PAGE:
Rilke, for those who don't know, wrote lyrical, mystical, intense poetry...in German. One I happen to like is called The Gazelle:
He wrote novels as well; although I am woefully unfamiliar with them. Whether in poetry or prose, his writing, I am sure, is much, much different when read in German. But back to Letters to a Young Poet. The title sums it up; this is a collection of letters Rilke wrote to a young poet named Franz Xaver Kappus. While the two men never met in person, they exchanged letters over a six year period, ten of them made it to the collection (to be honest, Rilke may have only written ten letters total; I'm not entirely sure).
These are life lessons from the truly deep mind of a man who believed in solitude as the great tool of the artist. Instead of writing much more in the way of a review, here are a few of the quotes which stood out to me:
- "try to love the questions themselves as if they were locked rooms or books written in a foreign language. Don't search for the answers, which could not be given to you now, because you would not be able to live them. And the point is, to live everything. Live the questions now."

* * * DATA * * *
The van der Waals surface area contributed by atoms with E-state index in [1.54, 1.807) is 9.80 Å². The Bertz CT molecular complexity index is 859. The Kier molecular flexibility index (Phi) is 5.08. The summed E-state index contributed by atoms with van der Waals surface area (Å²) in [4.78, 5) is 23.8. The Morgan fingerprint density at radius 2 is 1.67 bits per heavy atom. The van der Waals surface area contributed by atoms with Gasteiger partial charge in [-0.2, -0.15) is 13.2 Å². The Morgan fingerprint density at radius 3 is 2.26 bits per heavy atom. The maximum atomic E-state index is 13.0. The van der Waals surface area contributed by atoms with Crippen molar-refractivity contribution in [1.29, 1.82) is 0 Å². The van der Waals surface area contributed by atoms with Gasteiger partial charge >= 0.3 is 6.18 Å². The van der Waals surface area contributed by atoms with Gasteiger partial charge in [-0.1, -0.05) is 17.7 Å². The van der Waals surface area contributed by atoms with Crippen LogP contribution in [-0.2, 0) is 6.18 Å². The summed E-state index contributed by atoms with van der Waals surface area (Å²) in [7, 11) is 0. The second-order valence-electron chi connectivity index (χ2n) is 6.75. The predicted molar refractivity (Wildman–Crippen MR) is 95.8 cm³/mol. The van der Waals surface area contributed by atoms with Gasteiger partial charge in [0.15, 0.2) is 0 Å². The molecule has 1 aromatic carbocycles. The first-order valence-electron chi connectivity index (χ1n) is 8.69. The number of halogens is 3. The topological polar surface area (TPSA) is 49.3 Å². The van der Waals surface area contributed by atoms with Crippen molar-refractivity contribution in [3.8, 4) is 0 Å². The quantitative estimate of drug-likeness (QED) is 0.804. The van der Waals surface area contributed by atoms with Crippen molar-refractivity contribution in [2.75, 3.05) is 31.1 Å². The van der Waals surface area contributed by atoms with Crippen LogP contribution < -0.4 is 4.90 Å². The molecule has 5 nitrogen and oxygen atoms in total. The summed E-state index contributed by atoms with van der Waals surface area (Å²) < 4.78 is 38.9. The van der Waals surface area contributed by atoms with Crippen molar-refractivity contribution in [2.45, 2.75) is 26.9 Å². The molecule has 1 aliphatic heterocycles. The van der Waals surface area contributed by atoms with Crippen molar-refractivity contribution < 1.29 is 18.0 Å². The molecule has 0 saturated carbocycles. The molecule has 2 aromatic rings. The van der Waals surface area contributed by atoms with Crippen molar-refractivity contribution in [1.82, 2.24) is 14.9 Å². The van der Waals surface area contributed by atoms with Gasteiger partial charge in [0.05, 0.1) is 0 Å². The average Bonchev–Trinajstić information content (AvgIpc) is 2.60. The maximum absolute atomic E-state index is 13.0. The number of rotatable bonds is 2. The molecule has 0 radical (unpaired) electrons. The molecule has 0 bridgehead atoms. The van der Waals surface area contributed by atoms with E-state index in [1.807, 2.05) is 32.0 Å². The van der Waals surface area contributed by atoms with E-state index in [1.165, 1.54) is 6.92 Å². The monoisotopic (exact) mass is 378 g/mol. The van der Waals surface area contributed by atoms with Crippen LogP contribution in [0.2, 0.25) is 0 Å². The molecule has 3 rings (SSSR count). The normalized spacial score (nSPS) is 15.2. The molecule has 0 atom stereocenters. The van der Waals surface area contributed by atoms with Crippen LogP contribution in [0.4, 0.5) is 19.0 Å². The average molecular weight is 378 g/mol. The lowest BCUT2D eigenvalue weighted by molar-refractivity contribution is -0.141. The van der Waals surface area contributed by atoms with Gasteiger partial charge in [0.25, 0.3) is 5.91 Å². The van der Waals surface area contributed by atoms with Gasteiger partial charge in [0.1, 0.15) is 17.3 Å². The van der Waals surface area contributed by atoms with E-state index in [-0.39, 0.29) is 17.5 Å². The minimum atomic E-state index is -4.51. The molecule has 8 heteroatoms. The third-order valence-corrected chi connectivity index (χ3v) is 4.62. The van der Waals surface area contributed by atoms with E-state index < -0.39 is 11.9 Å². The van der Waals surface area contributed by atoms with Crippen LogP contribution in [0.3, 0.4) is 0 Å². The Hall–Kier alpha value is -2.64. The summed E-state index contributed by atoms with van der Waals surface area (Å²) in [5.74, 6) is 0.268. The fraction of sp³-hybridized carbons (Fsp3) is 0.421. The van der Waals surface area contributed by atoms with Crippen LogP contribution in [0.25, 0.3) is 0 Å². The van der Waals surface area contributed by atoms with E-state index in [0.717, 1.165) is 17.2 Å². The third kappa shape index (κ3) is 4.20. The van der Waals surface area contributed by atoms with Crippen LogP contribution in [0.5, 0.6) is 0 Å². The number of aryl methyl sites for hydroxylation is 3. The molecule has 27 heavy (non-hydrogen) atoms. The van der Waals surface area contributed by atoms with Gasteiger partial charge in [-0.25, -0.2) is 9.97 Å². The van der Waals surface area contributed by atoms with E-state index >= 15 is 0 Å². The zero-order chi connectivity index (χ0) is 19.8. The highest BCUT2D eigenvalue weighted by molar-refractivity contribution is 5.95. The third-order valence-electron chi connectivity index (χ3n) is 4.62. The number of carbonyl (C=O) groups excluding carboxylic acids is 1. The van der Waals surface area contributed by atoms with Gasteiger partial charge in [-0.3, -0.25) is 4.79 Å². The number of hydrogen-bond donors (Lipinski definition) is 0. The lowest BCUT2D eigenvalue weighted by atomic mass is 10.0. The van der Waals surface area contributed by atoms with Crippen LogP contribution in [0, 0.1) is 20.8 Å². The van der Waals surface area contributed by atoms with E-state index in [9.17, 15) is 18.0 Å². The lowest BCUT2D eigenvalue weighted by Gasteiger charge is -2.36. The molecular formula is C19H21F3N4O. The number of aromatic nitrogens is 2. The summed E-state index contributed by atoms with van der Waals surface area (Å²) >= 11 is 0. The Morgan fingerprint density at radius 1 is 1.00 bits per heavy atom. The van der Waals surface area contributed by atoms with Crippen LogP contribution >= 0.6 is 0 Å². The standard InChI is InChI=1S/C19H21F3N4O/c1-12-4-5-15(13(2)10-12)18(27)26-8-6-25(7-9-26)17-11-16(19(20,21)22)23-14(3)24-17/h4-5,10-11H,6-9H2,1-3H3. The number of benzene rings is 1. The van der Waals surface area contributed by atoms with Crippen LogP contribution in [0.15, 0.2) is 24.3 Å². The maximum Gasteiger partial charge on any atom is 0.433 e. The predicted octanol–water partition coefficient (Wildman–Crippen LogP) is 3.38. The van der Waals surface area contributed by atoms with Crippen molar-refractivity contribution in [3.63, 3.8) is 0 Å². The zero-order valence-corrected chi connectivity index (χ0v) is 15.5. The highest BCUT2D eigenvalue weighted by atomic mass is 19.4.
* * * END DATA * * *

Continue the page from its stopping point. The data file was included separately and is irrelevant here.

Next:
- "What is necessary, after all, is only this: solitude, vast inner solitude. To walk inside yourself and meet no one for hours...To be solitary as you were when you were a child, when the grownups walked around involved with matters that seemed large and important because they looked so busy and because you didn't understand a thing about what they were doing."
- "the fear of the inexplicable has not only impoverished the reality of the individual; it has also narrowed the relationship between one human being and another...For it is not only indolence that causes human relationships to be repeated from case to case with such unspeakable monotony and boredom; it is timidity before any new, inconceivable experience, which we don't think we can deal with."
- "Perhaps all the dragons in our lives are princesses who are only waiting to see us act, just once, with beauty and courage. Perhaps everything that frightens us is, in its deepest essence, something helpless that wants our love."
I could go on...and on...every line is infused with a truth that is beautiful, arguable, and insightful. In other words, go read this if you haven't already. While the reading itself won't take any time at all, you could spend days pondering the content.
I read this for The Classics Club, which thrills me as it means I didn't just join the challenge, I may actually make some progress!